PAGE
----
I didn’t know gender when I was 5. I knew that I was a girl, but I did not know that being a girl meant that I should fit into a neat little box that is supposedly totally different from the neat little box my brothers were supposed to fit in. I was heart-broken when my brother, who was 6 at the time, told me that I shouldn’t spit like boys do or I wouldn’t have any friends when I started school.

I continued to struggle with gender identification throughout my childhood. When I was 7, I chopped off all my hair. Funny enough, it wasn’t some outcry against our binary gender system or an attempt to tell the world that I identified as a boy. I never felt like I was born in the wrong body or anything, I just didn’t understand that boys and girls were supposed to be different from each other. So when I cut my hair, it wasn’t out of defiance or self identification, it was simply because my dad had made an off-hand comment about switching up my hairstyle. Thinking back, the comment he made was probably intended to either get my mom to change her hairstyle or more likely to stop spending money on haircuts when we never got new hairstyles. However it went down, I asked the hairstylist to change up my hair, and she decided to give me a “Princess Diana” haircut. I had no clue who Princess Diana was or if I wanted to look like her, but I thought my new haircut would impress my dad. So I said ok to the chop.

I think my dad admired my bravery in chopping my hair. I thought it was pretty cool, too, until the kids on the playground started asking me if I was a boy or a girl and then laughing at me. I definitely learned the importance of fitting into your gender category and having others recognize your gender. My little 7 year old feelings were hurt, and I knew I had to grow my hair out again. Thinking about it now, though, that year when my hair was the shortest was the best year of my childhood. I actually ended up being one of the more popular kids at a new school I was attending. I had a lot of good friends, but those few comments on the playground have always stuck with me.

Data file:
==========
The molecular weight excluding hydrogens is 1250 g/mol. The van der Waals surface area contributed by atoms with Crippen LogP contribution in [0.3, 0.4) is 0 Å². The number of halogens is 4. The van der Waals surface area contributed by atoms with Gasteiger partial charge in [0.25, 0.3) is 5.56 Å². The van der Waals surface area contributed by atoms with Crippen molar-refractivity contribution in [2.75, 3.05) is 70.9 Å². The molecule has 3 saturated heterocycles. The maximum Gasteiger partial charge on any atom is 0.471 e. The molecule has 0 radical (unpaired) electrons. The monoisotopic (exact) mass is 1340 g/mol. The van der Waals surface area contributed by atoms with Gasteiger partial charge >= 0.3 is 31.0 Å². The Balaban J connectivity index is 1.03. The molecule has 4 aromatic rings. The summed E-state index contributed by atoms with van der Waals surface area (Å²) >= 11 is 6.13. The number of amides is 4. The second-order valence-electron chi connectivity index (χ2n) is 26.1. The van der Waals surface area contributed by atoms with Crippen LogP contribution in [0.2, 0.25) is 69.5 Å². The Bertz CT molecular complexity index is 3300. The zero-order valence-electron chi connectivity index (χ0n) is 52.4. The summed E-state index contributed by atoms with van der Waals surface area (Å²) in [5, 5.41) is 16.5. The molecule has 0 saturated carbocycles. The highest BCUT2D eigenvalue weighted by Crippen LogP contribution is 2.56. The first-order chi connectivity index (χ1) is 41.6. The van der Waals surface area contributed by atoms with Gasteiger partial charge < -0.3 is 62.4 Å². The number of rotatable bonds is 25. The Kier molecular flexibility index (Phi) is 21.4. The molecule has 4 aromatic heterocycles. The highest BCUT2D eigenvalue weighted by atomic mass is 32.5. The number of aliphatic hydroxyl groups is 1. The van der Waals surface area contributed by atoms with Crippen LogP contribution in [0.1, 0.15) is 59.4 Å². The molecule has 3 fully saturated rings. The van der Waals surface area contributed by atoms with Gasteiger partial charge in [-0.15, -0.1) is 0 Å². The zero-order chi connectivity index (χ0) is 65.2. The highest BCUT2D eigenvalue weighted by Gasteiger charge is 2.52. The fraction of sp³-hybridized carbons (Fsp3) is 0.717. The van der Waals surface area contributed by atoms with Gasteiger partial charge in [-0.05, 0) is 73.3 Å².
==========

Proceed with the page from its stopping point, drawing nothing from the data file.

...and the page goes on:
I grew my hair back out. I learned what it meant to be “a girl.” During middle school, I worried when I didn’t start having crushes on the boys like everyone seemed to expect that I should. I wasn’t worried about being a lesbian because I didn’t even know what that was back then, but I was worried that I just wasn’t normal. That I didn’t fit. So I picked the male friends that I liked the best and decided that they must be my “crushes” and proceeded to send my favorite male friend the obligatory note asking him to check yes or no. He didn’t respond at all, and avoided me for the rest of the year. After that, I decided I would much rather be friends with the boys than try to be their girlfriend. But the pressure to have a boyfriend or at least be interested in having one dragged on.

Lucky enough for me, my first crush finally came along and “normalized” my teenage experience. It was the quintessential “girl falls for bad boy” routine. I was in love.

I questioned my sexuality a few times, but ultimately came to the conclusion that sexuality falls on a spectrum much like gender does. We can use the terms feminine and masculine and female and male since they are familiar to us, but I do wish that we had more choices of terms or maybe an elimination of terms. People do not fit into neat little boxes, and you can’t presume to know me or judge me based on my ascribed category. I am somewhere in the middle of the feminine-masculine continuum. And I tend to like (and love) others who are somewhere in the middle as well. So can we do away with the little boxes that are devoid of any real meaning?